[Haskell-cafe] animation application

Dennis Raddle dennis.raddle at gmail.com
Tue Jul 24 06:42:55 UTC 2018

Update: I may have gotten existential types to work.

I'm think of it like this: there's a type Object, which can be unwrapped
into different things depending on the type of the existential data.

data Object = forall s. { common :: Int, custom: s }

In purescript you define two types:

import Data.Exists

type ObjectInner s = ObjectInner { common :: Int, custom: s }

type Object = Exists ObjectInner

And then you can only access the innards of Object through the runExists
and mkExists functions.

I realized that I could think of the situation in a sort-of object oriented
way. I've got data, and an interface. I can define the interface as fields
with function values.

type ObjectInner s = ObjectInner { doSomething :: ObjectInner s -> IO (),
fetchSomething :: ObjectInner s -> Int, ... }

My whole application has a single list (or in Purescript, Array) of Object

bigPicture :: Array Object

I can define functions that use runExists to access the interface of any
given Object. My understanding is that the point of Existential types is
that the custom type is not supposed to escape its scope. In this method,
it seems that both the data and the functions for operating on it are
wrapped inside Object.

I think this is working for me. Needs a little more work.

On Mon, Jul 23, 2018 at 10:14 PM, Dennis Raddle <dennis.raddle at gmail.com>

> I'm working on an application for animating words, images, and shapes. I'm
> actually doing it in Purescript and it will become part of a math game that
> runs in the browser, but I'm asking my question on the Haskell list because
> the issues seem central to a functional/pure paradigm.
> Let's say that the things being animated are "objects." Objects could
> include photos, text, shapes, lines, etc. They can have fixed positions,
> colors, and other attributes, or their attributes can change over time.
> How do I compute attributes that change over time? In some cases, a
> function with a single argument, the current time, would suffice. I might
> want state, though -- perhaps an object's movement is pseudorandom and
> needs to refer to a seed and past position state.
> Objects might even need to observe each other's state. For instance,
> imagine we have two words, W1 and W2, and they move according to some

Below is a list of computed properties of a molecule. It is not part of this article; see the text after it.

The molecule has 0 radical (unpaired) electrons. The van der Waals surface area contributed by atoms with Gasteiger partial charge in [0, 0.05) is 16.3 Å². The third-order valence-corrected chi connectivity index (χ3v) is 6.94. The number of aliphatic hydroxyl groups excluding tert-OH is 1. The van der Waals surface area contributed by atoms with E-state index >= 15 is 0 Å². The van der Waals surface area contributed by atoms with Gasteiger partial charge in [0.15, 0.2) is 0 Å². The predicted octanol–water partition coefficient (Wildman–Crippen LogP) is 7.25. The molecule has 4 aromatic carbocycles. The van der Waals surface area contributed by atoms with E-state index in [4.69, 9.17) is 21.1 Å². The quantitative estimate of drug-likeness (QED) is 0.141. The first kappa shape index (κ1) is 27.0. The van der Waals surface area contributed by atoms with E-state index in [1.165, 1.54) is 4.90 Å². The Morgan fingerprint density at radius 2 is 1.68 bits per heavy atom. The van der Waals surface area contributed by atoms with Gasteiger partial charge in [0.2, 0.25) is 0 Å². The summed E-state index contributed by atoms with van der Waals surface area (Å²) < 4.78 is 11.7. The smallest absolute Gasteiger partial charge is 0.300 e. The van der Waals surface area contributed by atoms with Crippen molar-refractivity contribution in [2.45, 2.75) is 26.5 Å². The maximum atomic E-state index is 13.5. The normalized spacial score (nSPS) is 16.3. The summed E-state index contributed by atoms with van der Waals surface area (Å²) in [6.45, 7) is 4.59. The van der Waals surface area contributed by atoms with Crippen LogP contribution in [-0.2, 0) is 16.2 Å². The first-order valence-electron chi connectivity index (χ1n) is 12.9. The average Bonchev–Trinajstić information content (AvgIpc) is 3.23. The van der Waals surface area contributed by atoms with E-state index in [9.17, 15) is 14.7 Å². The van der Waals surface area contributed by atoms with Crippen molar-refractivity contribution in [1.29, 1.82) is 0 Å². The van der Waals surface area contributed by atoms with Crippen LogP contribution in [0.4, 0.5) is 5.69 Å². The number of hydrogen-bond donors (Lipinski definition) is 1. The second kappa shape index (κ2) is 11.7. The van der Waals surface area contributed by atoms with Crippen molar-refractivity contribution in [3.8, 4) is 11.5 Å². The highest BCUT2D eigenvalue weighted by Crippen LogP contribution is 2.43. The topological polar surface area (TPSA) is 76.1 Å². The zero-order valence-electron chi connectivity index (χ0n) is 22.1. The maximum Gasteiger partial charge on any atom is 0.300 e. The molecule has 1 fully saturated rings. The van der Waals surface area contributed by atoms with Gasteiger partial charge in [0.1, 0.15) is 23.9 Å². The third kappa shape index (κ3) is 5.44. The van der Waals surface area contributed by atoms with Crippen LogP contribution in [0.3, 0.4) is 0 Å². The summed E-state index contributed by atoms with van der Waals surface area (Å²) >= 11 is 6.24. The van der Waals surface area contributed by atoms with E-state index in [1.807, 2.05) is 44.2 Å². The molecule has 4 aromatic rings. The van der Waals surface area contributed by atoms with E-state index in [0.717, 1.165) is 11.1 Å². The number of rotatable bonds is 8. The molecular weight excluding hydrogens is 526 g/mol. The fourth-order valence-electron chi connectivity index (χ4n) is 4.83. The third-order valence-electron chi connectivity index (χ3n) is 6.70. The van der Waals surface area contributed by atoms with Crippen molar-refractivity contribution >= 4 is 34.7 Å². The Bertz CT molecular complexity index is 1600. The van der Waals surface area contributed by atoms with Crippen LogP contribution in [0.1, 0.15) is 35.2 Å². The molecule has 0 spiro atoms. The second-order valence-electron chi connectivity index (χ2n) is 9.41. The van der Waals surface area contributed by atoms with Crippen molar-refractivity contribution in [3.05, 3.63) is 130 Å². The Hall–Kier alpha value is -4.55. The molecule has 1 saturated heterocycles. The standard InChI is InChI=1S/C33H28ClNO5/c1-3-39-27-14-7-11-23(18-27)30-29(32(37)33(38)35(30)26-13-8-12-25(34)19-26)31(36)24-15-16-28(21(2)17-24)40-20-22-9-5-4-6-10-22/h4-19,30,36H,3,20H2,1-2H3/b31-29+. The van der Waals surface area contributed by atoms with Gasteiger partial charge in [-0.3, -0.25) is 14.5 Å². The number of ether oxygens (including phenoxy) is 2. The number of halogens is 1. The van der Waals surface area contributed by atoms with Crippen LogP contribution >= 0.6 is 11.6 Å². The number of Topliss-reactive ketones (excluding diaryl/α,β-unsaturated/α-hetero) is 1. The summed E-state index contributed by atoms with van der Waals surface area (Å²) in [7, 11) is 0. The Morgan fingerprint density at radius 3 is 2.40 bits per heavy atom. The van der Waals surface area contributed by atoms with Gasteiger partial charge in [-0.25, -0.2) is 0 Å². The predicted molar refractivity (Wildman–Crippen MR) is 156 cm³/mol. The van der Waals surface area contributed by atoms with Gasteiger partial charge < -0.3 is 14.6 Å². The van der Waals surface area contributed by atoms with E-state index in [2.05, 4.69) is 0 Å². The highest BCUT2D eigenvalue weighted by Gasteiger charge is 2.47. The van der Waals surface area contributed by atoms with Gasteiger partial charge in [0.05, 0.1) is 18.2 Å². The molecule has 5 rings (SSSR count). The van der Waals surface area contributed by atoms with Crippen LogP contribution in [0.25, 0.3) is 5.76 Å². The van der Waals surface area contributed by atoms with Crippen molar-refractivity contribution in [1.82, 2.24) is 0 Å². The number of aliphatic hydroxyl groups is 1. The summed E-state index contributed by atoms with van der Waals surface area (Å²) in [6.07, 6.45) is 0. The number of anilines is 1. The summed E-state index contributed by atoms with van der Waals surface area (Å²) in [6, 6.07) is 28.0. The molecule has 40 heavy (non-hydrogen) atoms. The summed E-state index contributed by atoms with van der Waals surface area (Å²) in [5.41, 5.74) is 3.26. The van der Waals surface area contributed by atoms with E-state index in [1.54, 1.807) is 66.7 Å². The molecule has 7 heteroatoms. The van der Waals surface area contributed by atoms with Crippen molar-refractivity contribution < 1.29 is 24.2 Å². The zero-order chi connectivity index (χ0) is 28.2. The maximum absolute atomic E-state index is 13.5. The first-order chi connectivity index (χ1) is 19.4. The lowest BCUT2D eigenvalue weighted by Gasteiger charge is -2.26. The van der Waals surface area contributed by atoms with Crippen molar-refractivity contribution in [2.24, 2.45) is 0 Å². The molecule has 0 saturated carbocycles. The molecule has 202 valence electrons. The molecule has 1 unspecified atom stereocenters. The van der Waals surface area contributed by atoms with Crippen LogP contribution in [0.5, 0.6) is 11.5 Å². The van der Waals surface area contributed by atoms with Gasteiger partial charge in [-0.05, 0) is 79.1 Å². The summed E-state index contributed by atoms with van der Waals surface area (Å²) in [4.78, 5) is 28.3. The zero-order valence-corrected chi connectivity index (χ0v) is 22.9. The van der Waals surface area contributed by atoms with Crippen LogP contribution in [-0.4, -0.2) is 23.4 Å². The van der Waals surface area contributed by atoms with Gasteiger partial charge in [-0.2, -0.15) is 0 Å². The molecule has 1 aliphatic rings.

> stateful algorithm. Meanwhile we want to draw a line connecting their
> centers, so we need a line object L that can read the centers of W1 and W2.
> How do I represent the state of W1, W2, and L? I could define a general
> Object data type: (here there are no fields mentioned)
> data Object = W1  | W2  | L
> I will need state and the ability to customize the drawing and positioning
> functions, so to flesh out the fields of, say , W1.
> type St = StateT WholeScene IO
> data Object = W1 { leftEdge        :: Int
>                  , rightEdge       :: Int
>                  , topEdge         :: Int
>                  , bottomEdge      :: Int
>                  , computePosition :: W1 -> Time -> St W1
>                  , draw            :: W1 -> St ()
>                  ,  ... other state ...
>                  }
> Okay, so now I could define W2, which will be different in some ways,
> perhaps needing different state. But it will look a lot alike. It might
> have the same edge fields.
> In fact, all my objects will have similar position, color, etc.
> attributes. I certainly don't want to reinvent the wheel for everything.
> I also want objects to be able to read each other's state. Consider a
> basic positioning task: some object Obj1 keeps its left edge 100 pixels to
> the right of some other object's right edge. So the Obj1 function for
> computing position needs access to the other objects.
> Also consider that all these objects need to be put into a list together,
> to hold the state of the entire scene. They need to be members of the same
> class, and have a way to look each other up.
> One way to do this is have a single Object type with numerous
> constructors, and define similar functions on every constructor type (say,
> a function for accessing or setting the left edge).
> I also thought about having an Object be an existential type, and the
> fields that are custom to one object will be the existentially defined
> data. I actually implemented this in Purescript, but it got out of hand,
> probably due to my own weakness of understanding how existential types work.
> Any ideas?
> D
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